1. The Oscars are Hollywood’s take on employee performance reviews. The good: nominees are judged solely by those most qualified for the job, namely, their peers. The bad: the reviews are conducted only once a year. (Then again, how much Joan Rivers can the public stand?)
2. Each year, 50 million North Americans tune in to the Oscars broadcast—half of them to see not who wins, but how the other nominees react when they lose. Remarkably, most of the runners-up maintain an inhuman degree of composure upon receiving the bad news, setting a good example for business leaders.
3. Few brands are as iconic as the Oscars. Why? The Academy of Motion Picture Arts and Sciences has barely tinkered with the Oscar statuette over the past 79 years, and exercises almost obsessive control over use of the Oscar image—and even the word.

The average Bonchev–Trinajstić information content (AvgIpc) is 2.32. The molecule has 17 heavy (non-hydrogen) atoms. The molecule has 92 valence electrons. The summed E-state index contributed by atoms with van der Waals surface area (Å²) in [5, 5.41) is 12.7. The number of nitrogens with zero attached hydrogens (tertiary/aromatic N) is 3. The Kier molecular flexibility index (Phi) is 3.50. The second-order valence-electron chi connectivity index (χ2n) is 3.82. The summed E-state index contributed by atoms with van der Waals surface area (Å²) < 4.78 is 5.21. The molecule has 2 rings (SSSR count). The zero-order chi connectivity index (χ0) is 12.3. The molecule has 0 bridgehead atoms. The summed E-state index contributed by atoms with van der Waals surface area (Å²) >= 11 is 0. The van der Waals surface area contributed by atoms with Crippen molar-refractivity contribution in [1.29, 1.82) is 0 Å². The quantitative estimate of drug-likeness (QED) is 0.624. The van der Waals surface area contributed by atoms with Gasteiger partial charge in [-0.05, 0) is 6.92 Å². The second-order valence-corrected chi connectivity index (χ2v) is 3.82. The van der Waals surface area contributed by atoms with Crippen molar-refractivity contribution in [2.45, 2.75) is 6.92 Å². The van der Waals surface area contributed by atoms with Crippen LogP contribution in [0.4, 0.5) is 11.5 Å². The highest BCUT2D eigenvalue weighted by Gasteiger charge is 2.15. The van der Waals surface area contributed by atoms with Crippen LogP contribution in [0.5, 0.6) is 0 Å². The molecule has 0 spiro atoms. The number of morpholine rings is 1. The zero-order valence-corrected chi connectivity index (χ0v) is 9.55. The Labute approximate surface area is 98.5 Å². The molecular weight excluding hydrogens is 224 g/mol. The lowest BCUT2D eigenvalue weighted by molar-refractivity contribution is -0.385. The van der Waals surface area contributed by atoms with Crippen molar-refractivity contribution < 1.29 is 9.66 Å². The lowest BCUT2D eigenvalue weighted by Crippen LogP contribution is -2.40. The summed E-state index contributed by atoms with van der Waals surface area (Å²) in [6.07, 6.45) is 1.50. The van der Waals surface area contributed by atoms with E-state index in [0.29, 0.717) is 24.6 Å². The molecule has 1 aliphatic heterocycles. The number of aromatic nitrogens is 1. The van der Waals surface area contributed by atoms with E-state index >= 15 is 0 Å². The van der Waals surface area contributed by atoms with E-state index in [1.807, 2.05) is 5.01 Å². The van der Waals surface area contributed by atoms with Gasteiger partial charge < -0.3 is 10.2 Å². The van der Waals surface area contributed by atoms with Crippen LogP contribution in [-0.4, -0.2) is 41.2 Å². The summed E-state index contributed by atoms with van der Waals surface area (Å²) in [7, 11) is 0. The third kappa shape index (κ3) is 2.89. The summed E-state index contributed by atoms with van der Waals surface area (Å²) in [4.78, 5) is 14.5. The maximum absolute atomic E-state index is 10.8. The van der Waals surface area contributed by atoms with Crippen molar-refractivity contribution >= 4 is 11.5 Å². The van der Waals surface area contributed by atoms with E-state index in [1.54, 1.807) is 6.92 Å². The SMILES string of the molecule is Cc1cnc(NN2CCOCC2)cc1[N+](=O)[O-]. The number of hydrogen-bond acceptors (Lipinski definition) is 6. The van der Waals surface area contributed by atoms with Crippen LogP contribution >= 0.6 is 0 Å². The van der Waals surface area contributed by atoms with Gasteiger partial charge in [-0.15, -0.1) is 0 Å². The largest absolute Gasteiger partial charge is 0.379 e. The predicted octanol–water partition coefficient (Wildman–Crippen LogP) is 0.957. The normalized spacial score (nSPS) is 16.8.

4. It’s only a matter of time before an Oscar winner climbs onstage, pulls out her BlackBerry and thanks every person in her contact manager. But while those long-winded “acceptance” speeches make for bad television, they’re good business: by publicly recognizing the contributions of staff and colleagues, you cement their loyalty and encourage more good work.
5. Employee-recognition programs should take a cue from Hollywood Inc., which considers no job too small for an Oscar (39 will be awarded this year). While “Best performance by an administrative assistant in a supporting role” might sound trivial to you, it will mean everything to the winner.